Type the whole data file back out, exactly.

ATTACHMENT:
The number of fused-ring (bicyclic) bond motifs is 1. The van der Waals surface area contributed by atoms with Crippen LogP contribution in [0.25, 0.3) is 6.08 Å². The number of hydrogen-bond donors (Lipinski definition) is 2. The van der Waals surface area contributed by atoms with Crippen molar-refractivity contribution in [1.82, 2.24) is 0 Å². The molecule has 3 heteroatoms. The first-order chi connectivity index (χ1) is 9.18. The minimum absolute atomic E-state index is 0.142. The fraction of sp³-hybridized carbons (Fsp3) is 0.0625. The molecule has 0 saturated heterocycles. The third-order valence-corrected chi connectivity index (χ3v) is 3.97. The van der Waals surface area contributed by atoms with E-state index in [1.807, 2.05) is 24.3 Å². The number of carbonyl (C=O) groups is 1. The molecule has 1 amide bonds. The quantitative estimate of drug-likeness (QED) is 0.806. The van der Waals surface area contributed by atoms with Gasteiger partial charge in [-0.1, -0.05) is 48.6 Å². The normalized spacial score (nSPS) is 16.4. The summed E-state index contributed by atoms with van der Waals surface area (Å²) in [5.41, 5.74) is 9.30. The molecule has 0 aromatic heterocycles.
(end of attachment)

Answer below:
The number of fused-ring (bicyclic) bond motifs is 1. The van der Waals surface area contributed by atoms with Crippen LogP contribution in [0.25, 0.3) is 6.08 Å². The number of hydrogen-bond donors (Lipinski definition) is 2. The van der Waals surface area contributed by atoms with Crippen molar-refractivity contribution in [1.82, 2.24) is 0 Å². The molecule has 3 heteroatoms. The first-order chi connectivity index (χ1) is 9.18. The minimum absolute atomic E-state index is 0.142. The fraction of sp³-hybridized carbons (Fsp3) is 0.0625. The molecule has 0 saturated heterocycles. The third-order valence-corrected chi connectivity index (χ3v) is 3.97. The van der Waals surface area contributed by atoms with E-state index in [1.807, 2.05) is 24.3 Å². The number of carbonyl (C=O) groups is 1. The molecule has 1 amide bonds. The quantitative estimate of drug-likeness (QED) is 0.806. The van der Waals surface area contributed by atoms with Gasteiger partial charge in [-0.1, -0.05) is 48.6 Å². The normalized spacial score (nSPS) is 16.4. The summed E-state index contributed by atoms with van der Waals surface area (Å²) in [5.41, 5.74) is 9.30. The molecule has 0 aromatic heterocycles.